pray, this exhortation, which I have so largely prosecuted, and labour to begin that life as far as you can, upon earth. Is there not reason for such an inference? Doth it not now flow naturally from the doctrine? If you think it does not, I will add two or three particulars to strengthen this inference, or, at least, to clear it.
1. It is highly reasonable that we begin to be that which we expect to be for ever, to learn that way of living in which we hope to live to all eternity; fo that I infer upon as strong ground as the apostle, i John iii. 3. He that hath this hope purifieth himself, &c.
2. If this be the life of angels, then it is the highest and noblest life that any created being is capable of. As by the bread of angels and the tongue of angels, the most excellent food and the Proft excellent language is understood in Scripture; fomut we understand this life of angels. Now it is very suitable to the reasonable foul, that im22, noble being, to aim at the highest and
noblest life. See Matt. xvi. 26. What shall a man give in exchange for his soul?
3. This shall not only be our life in heaven, but itself is something of heaven, a beginning of heaven. This life is not a thing really distinct from life eternal, John xvii. 3. This is life eternal, &c.
1 John v. 13. Ye have eternal life. Therefore we read of eternal life abiding in men, and not abiding in them, i John iii. 15. So also John vi. 54. Whofo eateth my flejh hath eternal life. A holy soul thus deified, thus living in and upon God, is as truly glorified upon earth, in some degree, as the world is enlightened by the morning fun; which is as truly, though not so gloriously, as by the sun in its greates height. Oh! low and ignoble fpirits, that can be satisfied with a happiness which shall only be in the world to come! Certainly it is a true and proper speech to say, that a participation of God is an anticipation of heaven; and to be like unto him, is to be with him. You see what reason I have to make such an inference, and to form it into fuch an earnest exhortation. Oh! therefore, I beseech you, before God and his holy angels, to endeavour to be like him, and live like them! Object. Say not, How can men on earth live like angels! Answ. 1. But fall on and imitate them, though it be--baud palibus æquis; labour to be righteous, if you cannot be altogether righteous. 2. We are bidden to live the life of God, Matt. v. ult. Be perfect, &c." So . Pet. i. 15. Be ye holy, &c. If I speak high, how high speak these texts ? Obj. Say not, But how can this animal life permit this? Answ. i. For 1. Thus men have lived in the body. Thus Enoch, Gen. v. 22. Thus lived Paul, Phil. i. 21. Thus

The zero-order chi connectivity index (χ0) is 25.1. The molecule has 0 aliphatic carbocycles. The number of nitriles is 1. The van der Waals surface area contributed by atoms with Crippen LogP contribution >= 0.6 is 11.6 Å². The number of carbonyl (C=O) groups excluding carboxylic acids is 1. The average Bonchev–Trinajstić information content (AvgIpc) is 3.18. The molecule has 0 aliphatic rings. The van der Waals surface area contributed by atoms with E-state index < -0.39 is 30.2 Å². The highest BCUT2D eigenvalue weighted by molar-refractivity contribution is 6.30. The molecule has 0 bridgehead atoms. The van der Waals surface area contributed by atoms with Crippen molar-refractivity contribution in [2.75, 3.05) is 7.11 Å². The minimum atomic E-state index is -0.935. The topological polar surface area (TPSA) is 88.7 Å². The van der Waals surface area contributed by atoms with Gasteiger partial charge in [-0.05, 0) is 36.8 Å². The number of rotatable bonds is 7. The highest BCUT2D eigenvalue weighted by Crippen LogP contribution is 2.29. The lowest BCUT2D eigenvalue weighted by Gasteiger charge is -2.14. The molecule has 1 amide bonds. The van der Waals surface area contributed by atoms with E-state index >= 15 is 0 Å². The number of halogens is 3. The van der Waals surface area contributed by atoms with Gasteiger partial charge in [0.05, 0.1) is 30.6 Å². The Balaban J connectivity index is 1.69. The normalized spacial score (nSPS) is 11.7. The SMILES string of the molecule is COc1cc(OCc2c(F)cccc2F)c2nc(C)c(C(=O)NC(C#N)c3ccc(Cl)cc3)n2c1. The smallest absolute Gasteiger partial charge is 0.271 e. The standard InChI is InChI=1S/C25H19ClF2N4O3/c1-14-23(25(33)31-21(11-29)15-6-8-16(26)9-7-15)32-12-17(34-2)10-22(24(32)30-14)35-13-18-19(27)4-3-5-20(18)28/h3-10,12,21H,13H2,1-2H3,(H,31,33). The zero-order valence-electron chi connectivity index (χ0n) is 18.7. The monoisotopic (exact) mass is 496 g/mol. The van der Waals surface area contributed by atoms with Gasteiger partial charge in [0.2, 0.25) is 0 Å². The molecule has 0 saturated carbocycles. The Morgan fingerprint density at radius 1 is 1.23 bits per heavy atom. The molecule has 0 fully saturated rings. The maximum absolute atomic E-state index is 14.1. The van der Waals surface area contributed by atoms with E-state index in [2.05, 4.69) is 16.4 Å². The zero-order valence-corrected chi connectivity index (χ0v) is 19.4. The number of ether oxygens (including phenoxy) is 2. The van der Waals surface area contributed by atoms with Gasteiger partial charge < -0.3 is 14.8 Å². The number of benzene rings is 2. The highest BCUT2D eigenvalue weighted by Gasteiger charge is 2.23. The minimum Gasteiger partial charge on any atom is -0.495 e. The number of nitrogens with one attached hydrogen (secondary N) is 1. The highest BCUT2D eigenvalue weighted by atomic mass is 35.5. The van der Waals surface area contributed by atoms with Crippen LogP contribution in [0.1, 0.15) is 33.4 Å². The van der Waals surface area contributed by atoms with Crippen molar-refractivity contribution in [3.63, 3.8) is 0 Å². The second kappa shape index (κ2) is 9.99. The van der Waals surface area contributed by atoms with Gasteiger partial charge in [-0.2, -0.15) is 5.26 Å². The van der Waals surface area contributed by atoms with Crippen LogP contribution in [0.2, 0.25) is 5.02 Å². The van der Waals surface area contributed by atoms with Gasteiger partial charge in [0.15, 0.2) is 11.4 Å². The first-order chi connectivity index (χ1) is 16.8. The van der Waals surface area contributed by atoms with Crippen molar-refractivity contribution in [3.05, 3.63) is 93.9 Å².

lived David, that man after God's own heart, the greatest and most divine character that can be given of a mortal man, Psalm lxxiii. 25. There is . none upon earth that I desire besides thee. not we live in the body, except we live to the body? You see saints upon earth live above other men upon earth, and yet a little more pains, take the other fight, and you may live above yourfelves too, higher than you
do. I will only add a motive or two to this duty of living upon God.
1. The last enemy to be overcome is creature-love. This is the last enemy that keeps the field, by which alone the greatest sort of men do perish everlastingly. Beat down this, and you win the day, and shall wear the crown ; nay, the very conquest of it is a crown, as I said before.
2. To live upon God in the creature, is to enjoy the creature in the best sense. You will lose nothing of the creature by this means, but shall enjoy it more fully than ever you did. For the creature is ten thousand times sweeter in God, than it is in itself. Yea, in a word, this is the way to enjoy all the world, and to enjoy the accomplishments of all men; and all things as much as if they were your own,
3. It is the way never to lose any thing. He that lives upon God, spends upon a stock that cannot be wasted, drinks at a fountain that cannot be exhausted. So much as we enjoy of God in the creature, we do not lose with it, and that which we do not so enjoy, we deserve to lose. This then is the secure and honourable life; in comparison of which the life of a prince is but a wallowing in the mire. Lord, give us evermore this bread, and hearts to feed upon it. Amen.